In case you’ve ever wondered what your mother and the detainees at Guantanamo Bay have in common, Congressman Jim Moran may have found the answer. On a recent trip to the controversial facility, the closing of which he endorses, Moran let it slip that the book Fifty Shades of Grey is popular among the inmates. How popular you ask?
“Rather than the Quran, the book that is requested most by the [high-value detainees] is Fifty Shades of Grey. They’ve read the entire series in English, but we were willing to translate it,” Moran, who advocates for closing the facility, told HuffPost. “I guess there’s not much going on, these guys are going nowhere, so what the hell.”
What the hell, indeed? Moran has never been known for his deft touch in public utterances. In 2003, the Virginia Dem made no bones about his belief that Jewish communities were the driving force in pushing America into the Iraq War (despite the polls placing Jewish Americans among the war’s biggest opponents). Moran’s on the reading habits of detainees weren’t confirmed by Gitmo officials.
“We don’t discuss our high-value detainees except in the most generic terms,” Lt. Col. Todd Breasseale told HuffPost. “Further, we do not discuss the assertions made by members of Congress.”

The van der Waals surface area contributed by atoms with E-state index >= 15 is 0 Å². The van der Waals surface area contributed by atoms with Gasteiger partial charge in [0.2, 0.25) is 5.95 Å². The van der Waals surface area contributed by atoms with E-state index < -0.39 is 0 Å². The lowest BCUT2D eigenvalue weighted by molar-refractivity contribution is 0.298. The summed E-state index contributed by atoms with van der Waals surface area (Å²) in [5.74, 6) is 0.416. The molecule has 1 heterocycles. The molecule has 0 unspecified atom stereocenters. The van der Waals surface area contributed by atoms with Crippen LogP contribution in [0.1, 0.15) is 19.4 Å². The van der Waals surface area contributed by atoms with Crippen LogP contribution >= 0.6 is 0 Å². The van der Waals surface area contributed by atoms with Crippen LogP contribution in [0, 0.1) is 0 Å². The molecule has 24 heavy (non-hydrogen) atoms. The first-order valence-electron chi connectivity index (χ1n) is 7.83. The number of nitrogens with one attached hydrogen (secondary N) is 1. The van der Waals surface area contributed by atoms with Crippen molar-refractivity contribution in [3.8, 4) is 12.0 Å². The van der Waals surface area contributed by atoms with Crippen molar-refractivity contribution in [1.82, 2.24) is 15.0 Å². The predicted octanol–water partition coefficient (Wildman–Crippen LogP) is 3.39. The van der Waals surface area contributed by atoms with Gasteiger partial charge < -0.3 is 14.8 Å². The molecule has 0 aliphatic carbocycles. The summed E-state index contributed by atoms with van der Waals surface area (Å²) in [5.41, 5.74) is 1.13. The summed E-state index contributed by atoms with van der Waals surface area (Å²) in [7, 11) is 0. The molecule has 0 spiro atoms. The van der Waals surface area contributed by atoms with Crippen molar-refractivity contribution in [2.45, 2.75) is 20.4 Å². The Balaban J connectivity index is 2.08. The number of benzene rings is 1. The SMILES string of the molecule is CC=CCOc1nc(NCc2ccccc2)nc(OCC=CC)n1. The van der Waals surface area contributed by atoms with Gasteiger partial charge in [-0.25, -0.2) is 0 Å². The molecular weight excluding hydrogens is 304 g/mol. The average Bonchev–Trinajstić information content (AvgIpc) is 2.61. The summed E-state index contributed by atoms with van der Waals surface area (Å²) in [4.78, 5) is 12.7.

Back in June, Charlie Savage wrote about the library at Guantanamo Bay for the Times Book Review and described it this way:
The library has about 18,000 books — roughly 9,000 titles — the bulk of which are in Arabic, along with a smaller selection of periodicals, DVDs and video games. Religious books are the most popular, Milton said, but there is also a well-thumbed collection of Western fare — from Arabic translations of books like “News of a Kidnapping,” by Gabriel García Márquez, and “The Kiss,” by Danielle Steel, to a sizable English-language room, which boasts familiar titles like the “Harry Potter” and “Lord of the Rings” series, “Watership Down” and the “Odyssey.” Some detainees arrived knowing English, while a few others have learned over time.
The dispatch also said books with too much sex and violence don’t make it through. So who knows?
Adam Chandler was previously a staff writer at Tablet. His work has appeared in the New York Times, the Wall Street Journal, the Atlantic, Slate, Esquire, New York, and elsewhere. He tweets @allmychandler.